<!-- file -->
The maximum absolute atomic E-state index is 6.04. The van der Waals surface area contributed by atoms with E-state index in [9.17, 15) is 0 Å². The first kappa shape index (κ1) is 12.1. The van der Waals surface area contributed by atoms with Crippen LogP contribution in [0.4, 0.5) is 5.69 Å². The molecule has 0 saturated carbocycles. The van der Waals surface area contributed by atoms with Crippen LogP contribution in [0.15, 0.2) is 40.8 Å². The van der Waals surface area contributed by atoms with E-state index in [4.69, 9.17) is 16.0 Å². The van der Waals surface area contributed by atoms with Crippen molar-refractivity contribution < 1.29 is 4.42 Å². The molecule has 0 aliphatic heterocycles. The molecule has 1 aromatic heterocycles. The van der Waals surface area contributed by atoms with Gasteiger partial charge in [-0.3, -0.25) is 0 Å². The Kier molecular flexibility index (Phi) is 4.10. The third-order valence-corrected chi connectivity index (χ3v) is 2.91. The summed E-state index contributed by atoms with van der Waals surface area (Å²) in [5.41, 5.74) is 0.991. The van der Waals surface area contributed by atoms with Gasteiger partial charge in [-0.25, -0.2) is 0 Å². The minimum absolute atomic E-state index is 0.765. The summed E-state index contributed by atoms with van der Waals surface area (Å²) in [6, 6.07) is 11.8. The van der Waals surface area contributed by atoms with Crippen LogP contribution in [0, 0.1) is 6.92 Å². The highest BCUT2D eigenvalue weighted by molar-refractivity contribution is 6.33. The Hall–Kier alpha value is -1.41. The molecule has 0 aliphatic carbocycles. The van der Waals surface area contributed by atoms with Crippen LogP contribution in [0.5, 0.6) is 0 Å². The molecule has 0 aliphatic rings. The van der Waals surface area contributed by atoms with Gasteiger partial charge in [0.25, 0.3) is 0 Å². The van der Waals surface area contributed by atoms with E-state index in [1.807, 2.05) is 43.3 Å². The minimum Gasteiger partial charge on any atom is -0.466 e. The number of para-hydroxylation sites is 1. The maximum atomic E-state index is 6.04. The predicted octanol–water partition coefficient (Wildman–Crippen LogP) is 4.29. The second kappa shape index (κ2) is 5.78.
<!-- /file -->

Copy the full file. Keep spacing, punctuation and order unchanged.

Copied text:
The maximum absolute atomic E-state index is 6.04. The van der Waals surface area contributed by atoms with E-state index in [9.17, 15) is 0 Å². The first kappa shape index (κ1) is 12.1. The van der Waals surface area contributed by atoms with Crippen LogP contribution in [0.4, 0.5) is 5.69 Å². The molecule has 0 saturated carbocycles. The van der Waals surface area contributed by atoms with Crippen LogP contribution in [0.15, 0.2) is 40.8 Å². The van der Waals surface area contributed by atoms with E-state index in [4.69, 9.17) is 16.0 Å². The van der Waals surface area contributed by atoms with Crippen molar-refractivity contribution < 1.29 is 4.42 Å². The molecule has 0 aliphatic heterocycles. The molecule has 1 aromatic heterocycles. The van der Waals surface area contributed by atoms with Gasteiger partial charge in [-0.3, -0.25) is 0 Å². The Kier molecular flexibility index (Phi) is 4.10. The third-order valence-corrected chi connectivity index (χ3v) is 2.91. The summed E-state index contributed by atoms with van der Waals surface area (Å²) in [5.41, 5.74) is 0.991. The van der Waals surface area contributed by atoms with Gasteiger partial charge in [-0.25, -0.2) is 0 Å². The minimum absolute atomic E-state index is 0.765. The summed E-state index contributed by atoms with van der Waals surface area (Å²) in [6, 6.07) is 11.8. The van der Waals surface area contributed by atoms with Crippen LogP contribution in [0, 0.1) is 6.92 Å². The highest BCUT2D eigenvalue weighted by molar-refractivity contribution is 6.33. The Hall–Kier alpha value is -1.41. The molecule has 0 aliphatic carbocycles. The van der Waals surface area contributed by atoms with Crippen LogP contribution in [0.5, 0.6) is 0 Å². The molecule has 0 aliphatic rings. The van der Waals surface area contributed by atoms with Gasteiger partial charge in [0.25, 0.3) is 0 Å². The van der Waals surface area contributed by atoms with E-state index in [1.807, 2.05) is 43.3 Å². The minimum Gasteiger partial charge on any atom is -0.466 e. The number of para-hydroxylation sites is 1. The maximum atomic E-state index is 6.04. The predicted octanol–water partition coefficient (Wildman–Crippen LogP) is 4.29. The second kappa shape index (κ2) is 5.78.